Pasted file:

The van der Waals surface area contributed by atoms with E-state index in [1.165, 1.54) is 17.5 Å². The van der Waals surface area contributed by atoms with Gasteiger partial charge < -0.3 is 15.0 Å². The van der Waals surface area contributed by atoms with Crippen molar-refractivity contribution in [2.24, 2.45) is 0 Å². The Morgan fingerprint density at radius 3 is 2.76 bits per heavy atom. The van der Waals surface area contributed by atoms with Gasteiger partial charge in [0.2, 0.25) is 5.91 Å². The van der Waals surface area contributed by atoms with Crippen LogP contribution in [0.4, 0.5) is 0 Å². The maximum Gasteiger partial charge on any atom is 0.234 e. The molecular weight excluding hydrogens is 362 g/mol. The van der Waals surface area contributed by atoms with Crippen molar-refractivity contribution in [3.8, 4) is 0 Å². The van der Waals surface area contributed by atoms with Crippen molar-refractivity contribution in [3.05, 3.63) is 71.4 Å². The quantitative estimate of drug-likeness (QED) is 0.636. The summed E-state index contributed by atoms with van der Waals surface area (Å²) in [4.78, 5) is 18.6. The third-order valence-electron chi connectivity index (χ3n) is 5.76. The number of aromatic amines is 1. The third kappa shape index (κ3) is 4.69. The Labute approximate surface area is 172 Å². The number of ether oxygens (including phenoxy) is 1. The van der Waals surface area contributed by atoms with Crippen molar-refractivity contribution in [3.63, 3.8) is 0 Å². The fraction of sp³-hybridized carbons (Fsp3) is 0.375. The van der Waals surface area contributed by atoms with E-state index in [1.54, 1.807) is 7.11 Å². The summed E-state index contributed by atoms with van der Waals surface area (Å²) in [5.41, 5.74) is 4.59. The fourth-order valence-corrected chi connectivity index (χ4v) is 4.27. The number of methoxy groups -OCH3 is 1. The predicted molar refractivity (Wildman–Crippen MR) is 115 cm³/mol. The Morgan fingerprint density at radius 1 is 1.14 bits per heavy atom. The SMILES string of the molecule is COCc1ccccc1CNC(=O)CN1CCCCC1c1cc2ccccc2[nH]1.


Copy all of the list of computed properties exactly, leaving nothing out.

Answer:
The van der Waals surface area contributed by atoms with E-state index in [1.165, 1.54) is 17.5 Å². The van der Waals surface area contributed by atoms with Gasteiger partial charge < -0.3 is 15.0 Å². The van der Waals surface area contributed by atoms with Crippen molar-refractivity contribution in [2.24, 2.45) is 0 Å². The Morgan fingerprint density at radius 3 is 2.76 bits per heavy atom. The van der Waals surface area contributed by atoms with Gasteiger partial charge in [0.2, 0.25) is 5.91 Å². The van der Waals surface area contributed by atoms with Crippen LogP contribution in [0.4, 0.5) is 0 Å². The maximum Gasteiger partial charge on any atom is 0.234 e. The molecular weight excluding hydrogens is 362 g/mol. The van der Waals surface area contributed by atoms with Crippen molar-refractivity contribution in [3.8, 4) is 0 Å². The van der Waals surface area contributed by atoms with Crippen molar-refractivity contribution in [3.05, 3.63) is 71.4 Å². The quantitative estimate of drug-likeness (QED) is 0.636. The summed E-state index contributed by atoms with van der Waals surface area (Å²) in [4.78, 5) is 18.6. The third-order valence-electron chi connectivity index (χ3n) is 5.76. The number of aromatic amines is 1. The third kappa shape index (κ3) is 4.69. The Labute approximate surface area is 172 Å². The number of ether oxygens (including phenoxy) is 1. The van der Waals surface area contributed by atoms with Crippen molar-refractivity contribution in [3.63, 3.8) is 0 Å². The fraction of sp³-hybridized carbons (Fsp3) is 0.375. The van der Waals surface area contributed by atoms with E-state index in [1.54, 1.807) is 7.11 Å². The summed E-state index contributed by atoms with van der Waals surface area (Å²) in [5.41, 5.74) is 4.59. The fourth-order valence-corrected chi connectivity index (χ4v) is 4.27. The number of methoxy groups -OCH3 is 1. The predicted molar refractivity (Wildman–Crippen MR) is 115 cm³/mol. The Morgan fingerprint density at radius 1 is 1.14 bits per heavy atom. The SMILES string of the molecule is COCc1ccccc1CNC(=O)CN1CCCCC1c1cc2ccccc2[nH]1.